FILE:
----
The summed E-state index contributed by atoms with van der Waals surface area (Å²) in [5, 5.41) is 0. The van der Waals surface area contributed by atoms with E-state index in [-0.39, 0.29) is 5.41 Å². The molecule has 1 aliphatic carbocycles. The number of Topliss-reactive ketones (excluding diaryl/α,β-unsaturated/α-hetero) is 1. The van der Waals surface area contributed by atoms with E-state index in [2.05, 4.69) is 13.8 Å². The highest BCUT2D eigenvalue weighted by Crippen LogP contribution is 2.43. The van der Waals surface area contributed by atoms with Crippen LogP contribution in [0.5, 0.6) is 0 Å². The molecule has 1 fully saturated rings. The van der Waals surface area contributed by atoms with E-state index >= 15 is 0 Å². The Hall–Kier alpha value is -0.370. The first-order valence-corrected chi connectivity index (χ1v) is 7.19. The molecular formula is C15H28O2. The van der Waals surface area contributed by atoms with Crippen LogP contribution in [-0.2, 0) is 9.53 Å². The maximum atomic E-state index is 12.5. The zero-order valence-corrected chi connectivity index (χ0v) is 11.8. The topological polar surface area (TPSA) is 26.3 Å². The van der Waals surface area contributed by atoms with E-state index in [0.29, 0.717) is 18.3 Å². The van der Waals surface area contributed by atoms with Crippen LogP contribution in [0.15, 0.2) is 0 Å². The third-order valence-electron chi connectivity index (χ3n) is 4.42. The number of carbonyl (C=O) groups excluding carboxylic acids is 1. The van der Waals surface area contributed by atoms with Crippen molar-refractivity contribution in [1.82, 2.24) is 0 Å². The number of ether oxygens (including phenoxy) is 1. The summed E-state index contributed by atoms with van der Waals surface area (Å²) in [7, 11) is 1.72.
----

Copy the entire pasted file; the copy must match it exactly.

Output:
The summed E-state index contributed by atoms with van der Waals surface area (Å²) in [5, 5.41) is 0. The van der Waals surface area contributed by atoms with E-state index in [-0.39, 0.29) is 5.41 Å². The molecule has 1 aliphatic carbocycles. The number of Topliss-reactive ketones (excluding diaryl/α,β-unsaturated/α-hetero) is 1. The van der Waals surface area contributed by atoms with E-state index in [2.05, 4.69) is 13.8 Å². The highest BCUT2D eigenvalue weighted by Crippen LogP contribution is 2.43. The van der Waals surface area contributed by atoms with Crippen LogP contribution in [0.5, 0.6) is 0 Å². The molecule has 1 fully saturated rings. The van der Waals surface area contributed by atoms with E-state index >= 15 is 0 Å². The Hall–Kier alpha value is -0.370. The first-order valence-corrected chi connectivity index (χ1v) is 7.19. The molecular formula is C15H28O2. The van der Waals surface area contributed by atoms with Crippen LogP contribution in [-0.2, 0) is 9.53 Å². The maximum atomic E-state index is 12.5. The zero-order valence-corrected chi connectivity index (χ0v) is 11.8. The topological polar surface area (TPSA) is 26.3 Å². The van der Waals surface area contributed by atoms with E-state index in [0.29, 0.717) is 18.3 Å². The van der Waals surface area contributed by atoms with Crippen LogP contribution in [0.15, 0.2) is 0 Å². The third-order valence-electron chi connectivity index (χ3n) is 4.42. The number of carbonyl (C=O) groups excluding carboxylic acids is 1. The van der Waals surface area contributed by atoms with Crippen molar-refractivity contribution in [1.82, 2.24) is 0 Å². The number of ether oxygens (including phenoxy) is 1. The summed E-state index contributed by atoms with van der Waals surface area (Å²) in [7, 11) is 1.72.